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Local Authority Funding

Volume 519: debated on Thursday 25 November 2010

8. What his policy is on the distribution of reductions to local authority funding over the comprehensive spending review period; and if he will make a statement. (26206)

It would be rational to accept that the size of the front-loaded cuts coupled with the council tax freeze in the first year will create a huge problem for even prudent local authorities, necessarily giving them less time, less flexibility and less chance of saving front-line services. Does he agree?

No I do not. I draw my hon. Friend’s attention to the fact that we have proceeded at a rapid rate with de-ring-fencing and breaking down the silos between different funds coming to local councils, reducing the number from more than 90 to around 10. We are also putting large sums of money at the disposal of local authorities. I also want to draw his attention to the option that local authorities have of raising their council tax income by up to 2.5% and receiving a compensatory grant so that their residents do not have to bear that cost, thereby protecting residents and giving councils the opportunity to generate more revenue.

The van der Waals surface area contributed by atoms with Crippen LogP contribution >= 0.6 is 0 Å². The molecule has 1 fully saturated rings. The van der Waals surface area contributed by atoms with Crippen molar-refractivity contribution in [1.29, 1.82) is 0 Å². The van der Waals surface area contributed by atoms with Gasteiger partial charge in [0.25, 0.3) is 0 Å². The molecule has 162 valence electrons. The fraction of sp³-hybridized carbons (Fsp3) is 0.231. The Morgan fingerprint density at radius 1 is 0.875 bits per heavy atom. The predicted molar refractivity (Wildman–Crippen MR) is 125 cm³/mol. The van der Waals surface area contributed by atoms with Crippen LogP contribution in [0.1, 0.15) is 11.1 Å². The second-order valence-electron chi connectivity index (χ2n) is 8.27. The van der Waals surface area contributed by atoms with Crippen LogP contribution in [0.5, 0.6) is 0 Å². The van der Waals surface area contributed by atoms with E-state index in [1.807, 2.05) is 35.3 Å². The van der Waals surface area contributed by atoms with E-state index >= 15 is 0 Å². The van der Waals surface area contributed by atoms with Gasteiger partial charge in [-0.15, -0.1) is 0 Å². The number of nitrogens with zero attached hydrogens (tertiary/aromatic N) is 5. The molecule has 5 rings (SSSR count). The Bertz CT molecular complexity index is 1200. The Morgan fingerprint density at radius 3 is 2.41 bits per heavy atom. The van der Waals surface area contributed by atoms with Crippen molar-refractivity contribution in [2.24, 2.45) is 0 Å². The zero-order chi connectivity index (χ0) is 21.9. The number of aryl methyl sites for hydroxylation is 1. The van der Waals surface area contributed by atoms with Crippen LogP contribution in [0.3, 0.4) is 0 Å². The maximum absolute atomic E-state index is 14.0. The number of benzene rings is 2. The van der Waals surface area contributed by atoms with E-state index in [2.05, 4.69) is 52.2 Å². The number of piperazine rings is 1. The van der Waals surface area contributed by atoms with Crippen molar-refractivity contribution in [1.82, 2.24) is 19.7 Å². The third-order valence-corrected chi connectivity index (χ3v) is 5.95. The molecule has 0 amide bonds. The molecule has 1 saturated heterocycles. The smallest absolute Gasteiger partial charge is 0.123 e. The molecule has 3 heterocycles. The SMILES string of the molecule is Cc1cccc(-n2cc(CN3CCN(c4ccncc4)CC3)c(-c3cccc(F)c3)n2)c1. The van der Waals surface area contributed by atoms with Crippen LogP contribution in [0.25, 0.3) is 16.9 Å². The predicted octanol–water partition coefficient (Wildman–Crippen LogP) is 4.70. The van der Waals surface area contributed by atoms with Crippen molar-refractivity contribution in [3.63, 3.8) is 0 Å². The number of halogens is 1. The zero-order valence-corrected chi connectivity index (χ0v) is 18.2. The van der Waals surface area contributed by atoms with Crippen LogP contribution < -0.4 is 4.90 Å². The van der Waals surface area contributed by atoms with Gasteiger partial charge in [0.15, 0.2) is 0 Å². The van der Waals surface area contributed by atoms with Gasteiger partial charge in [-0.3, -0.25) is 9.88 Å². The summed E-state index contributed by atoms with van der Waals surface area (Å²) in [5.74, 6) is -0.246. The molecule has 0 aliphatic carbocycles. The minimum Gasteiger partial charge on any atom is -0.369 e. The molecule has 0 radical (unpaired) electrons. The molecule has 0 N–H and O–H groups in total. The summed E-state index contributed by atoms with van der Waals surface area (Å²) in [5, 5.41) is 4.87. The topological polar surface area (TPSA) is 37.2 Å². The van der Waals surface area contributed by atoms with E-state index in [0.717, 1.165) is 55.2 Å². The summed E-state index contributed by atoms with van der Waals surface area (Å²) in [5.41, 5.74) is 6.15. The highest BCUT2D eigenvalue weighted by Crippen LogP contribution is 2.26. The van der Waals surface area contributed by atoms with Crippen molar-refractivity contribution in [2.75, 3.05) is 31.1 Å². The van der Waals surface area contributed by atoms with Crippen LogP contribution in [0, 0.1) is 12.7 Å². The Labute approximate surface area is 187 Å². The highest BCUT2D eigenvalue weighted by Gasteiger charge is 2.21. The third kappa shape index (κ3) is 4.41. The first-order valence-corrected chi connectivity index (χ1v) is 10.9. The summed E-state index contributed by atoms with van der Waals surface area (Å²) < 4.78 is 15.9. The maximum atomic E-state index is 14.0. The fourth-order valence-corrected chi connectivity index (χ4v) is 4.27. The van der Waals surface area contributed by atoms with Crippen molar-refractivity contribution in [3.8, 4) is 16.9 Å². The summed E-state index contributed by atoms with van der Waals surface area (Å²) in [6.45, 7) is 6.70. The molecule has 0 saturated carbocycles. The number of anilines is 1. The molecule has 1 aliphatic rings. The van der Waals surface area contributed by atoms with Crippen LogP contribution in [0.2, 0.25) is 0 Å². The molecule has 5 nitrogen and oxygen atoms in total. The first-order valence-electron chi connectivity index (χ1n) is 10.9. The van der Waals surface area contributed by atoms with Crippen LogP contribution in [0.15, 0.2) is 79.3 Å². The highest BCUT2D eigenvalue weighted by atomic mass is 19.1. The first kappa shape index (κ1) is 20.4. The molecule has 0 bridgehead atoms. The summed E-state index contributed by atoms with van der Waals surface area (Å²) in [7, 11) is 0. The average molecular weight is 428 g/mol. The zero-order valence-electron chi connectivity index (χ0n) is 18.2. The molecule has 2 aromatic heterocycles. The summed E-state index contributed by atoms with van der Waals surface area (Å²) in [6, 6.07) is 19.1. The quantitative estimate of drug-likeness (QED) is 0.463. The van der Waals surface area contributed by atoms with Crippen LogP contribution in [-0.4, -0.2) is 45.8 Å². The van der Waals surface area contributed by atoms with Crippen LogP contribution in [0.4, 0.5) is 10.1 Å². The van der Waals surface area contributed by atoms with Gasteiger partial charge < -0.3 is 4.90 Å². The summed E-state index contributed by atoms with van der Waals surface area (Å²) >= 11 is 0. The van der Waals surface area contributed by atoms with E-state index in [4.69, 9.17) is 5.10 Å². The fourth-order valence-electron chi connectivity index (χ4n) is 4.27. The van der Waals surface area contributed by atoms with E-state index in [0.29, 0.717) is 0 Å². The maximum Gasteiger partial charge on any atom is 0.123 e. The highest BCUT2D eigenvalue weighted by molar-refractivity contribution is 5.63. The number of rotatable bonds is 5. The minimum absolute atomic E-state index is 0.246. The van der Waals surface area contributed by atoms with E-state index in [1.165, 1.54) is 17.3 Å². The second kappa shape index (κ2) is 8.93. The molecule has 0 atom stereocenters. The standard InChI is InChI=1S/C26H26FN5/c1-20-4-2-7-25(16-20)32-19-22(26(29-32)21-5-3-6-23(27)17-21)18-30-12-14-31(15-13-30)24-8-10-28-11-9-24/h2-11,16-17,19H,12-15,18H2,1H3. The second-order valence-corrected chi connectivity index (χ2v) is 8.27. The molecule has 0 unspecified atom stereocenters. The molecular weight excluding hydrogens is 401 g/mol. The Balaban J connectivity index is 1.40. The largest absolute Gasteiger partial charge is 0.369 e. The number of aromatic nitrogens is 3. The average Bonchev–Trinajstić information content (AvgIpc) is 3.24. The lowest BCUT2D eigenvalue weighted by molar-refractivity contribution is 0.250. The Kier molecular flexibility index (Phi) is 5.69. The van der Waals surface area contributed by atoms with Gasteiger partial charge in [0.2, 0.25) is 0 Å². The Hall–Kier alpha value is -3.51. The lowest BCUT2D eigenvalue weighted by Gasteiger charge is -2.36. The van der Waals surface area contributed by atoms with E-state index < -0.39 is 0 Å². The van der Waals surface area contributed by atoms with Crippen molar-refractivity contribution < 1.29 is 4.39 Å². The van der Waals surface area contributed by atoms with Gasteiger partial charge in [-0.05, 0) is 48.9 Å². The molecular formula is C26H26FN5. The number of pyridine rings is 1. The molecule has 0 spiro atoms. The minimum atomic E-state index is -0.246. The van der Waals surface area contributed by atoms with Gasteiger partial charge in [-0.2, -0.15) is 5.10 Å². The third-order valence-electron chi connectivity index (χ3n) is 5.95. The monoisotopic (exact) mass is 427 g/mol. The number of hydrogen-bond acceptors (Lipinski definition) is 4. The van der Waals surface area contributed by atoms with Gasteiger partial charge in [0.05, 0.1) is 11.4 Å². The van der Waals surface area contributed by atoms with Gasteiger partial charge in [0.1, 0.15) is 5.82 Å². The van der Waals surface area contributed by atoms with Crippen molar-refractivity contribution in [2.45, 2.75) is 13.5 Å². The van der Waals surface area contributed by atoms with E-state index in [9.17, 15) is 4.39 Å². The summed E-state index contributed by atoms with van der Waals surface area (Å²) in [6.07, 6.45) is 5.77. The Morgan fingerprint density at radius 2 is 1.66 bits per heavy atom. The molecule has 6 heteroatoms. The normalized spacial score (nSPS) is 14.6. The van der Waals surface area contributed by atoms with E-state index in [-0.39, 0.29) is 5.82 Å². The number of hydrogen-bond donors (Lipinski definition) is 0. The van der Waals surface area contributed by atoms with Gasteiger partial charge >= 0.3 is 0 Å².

The Treasury’s green book confirms that funding for local councils will be cut by 28% over the next four years, but the spending review framework document says that the Government will limit the impact of the reduction in spending on regions that are heavily dependent on the public sector. As we are all supposed to be in it together and in order to ensure fairness will the Minister confirm that the cuts faced by local councils will be based on their total budget requirement and not on their formula grant? As he knows, the formula grant accounts for up to 80% of the budget requirements of some councils and less than 20% of others.

The hon. Gentleman is quite right that the picture is very complex. That is why when the settlement comes, he will see that the Government have responded to the points he has raised.